In many if not most video games, female characters are often portrayed as hypersexual and scantily clothed. The range of playable female characters is usually in short supply compared to the male roster, especially in more male-dominated games like first-person shooters. Although more recently this trend has been softened thanks to strong female characters such as Ellie Williams from The Last of Us or Faith Connors from Mirrors Edge, there are still concerns that the sexualization of female characters in video games has real-world consequences for women, and in some instances men too.
These concerns include damage to women’s own self-image, as well as contributions to sexism and misogyny through the proliferation of harmful stereotypes about both men and women in video games. This notion is based on the so-called “objectification theory” that posits exposure to sexualized media characters, be it in movies, magazines, billboard ads, and, in this case, video games, increases self-objectification and decreases body satisfaction among female users. But what does the actual data say in the case of video games?
Psychologists at Stetson University in Florida embarked on a meta-analysis — essentially a study of studies — in which they combed through the findings and methods of 18 relevant studies that evaluated things like aggression toward women and sexist attitudes, as well as outcomes related to depression, body image, and anxiety among those who played sexualized video games.
Similarly to how scientists haven’t been able to find any connection between violent video games and increases in aggression or crime among gamers, despite the public’s strong opinions saying otherwise, the researchers concluded that there is no statistically significant link between video games and sexist attitudes or changes in psychological well-being.
“Overall, the ‘moral panic’ over video games and sexualization is pretty much following the ‘paint-by-numbers’ pattern of the video game debate. Lots of hyperbole and moral outrage, but very little evidence that video games are causing any ‘harm’ to either male or female players,” Christopher Ferguson, a professor of psychology at Stetson University and lead author of the new study, told PsyPost.
Ferguson, who has been studying the psychological effects video games have on players for two decades, says the research suggests the sexualization of video games, as a public health issue, is not actually a real concern. However, that doesn’t mean that calls for better representation of females in video games are baseless, he added. It’s just that when discussing the harmful aspects of video games, advocacy groups might want to focus on goals where they have a measurable positive impact.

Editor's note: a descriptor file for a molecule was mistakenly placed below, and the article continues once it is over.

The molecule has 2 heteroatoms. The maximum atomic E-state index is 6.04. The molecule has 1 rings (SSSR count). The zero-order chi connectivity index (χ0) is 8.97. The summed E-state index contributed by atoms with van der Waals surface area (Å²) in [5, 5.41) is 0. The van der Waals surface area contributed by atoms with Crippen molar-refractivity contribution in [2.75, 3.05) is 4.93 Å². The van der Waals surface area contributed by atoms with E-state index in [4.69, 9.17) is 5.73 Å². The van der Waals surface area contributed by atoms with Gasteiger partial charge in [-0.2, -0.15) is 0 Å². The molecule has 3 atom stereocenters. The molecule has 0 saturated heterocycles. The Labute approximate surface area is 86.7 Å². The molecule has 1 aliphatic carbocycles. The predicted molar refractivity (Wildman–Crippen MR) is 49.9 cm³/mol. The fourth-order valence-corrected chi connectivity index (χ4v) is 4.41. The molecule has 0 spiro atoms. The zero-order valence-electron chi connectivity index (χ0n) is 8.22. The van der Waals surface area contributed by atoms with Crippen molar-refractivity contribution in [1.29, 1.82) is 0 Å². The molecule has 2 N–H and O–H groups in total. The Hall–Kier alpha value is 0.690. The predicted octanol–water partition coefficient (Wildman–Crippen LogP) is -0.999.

According to the researchers, although there were some conflicting results among the studies included in the meta-analysis, the studies that were better designed and those that showed less researcher expectancy effect (when someone expects a given result, that expectation unconsciously affects the outcome or report of the expected result) tended to find less evidence for sexism, misogyny, and well-being issues related to video games.
The fact that video games often exhibit hypersexuality and skewed gender stereotypes is not very debatable. For instance, the camera in video games often lingers over women’s bodies and frames them in a way that draws attention to their butts and breasts, such as in the case of Lara Croft in the Tomb Raider franchise. Regarding character design, female characters are often shown with slim figures, but large breasts and buttocks, whereas male characters are depicted with a very muscular body, wide shoulders, and chiseled jawlines.
It’s easy to see how people might see these portrayals as damaging to both women and men, and in some instances, they might actually be problematic. While the jury is still out on the matter, video game critics may want to look elsewhere too for answers to important questions about everything that is wrong with society.
“Obviously, we go through these cycles of blaming media for social problems,” Ferguson told PsyPost. “At least with fictional media, the evidence often reveals that we’re probably scapegoating media and fiction rarely causes social problems. Again, to be fair, advocating for better representation of females in games can be a worthy cause even if the games don’t cause harmful effects. I support those efforts, just hope advocates don’t misrepresent the evidence as a part of their efforts (which, unfortunately, is all too common among advocacy groups).”
The findings appeared in the journal Computers in Human Behavior.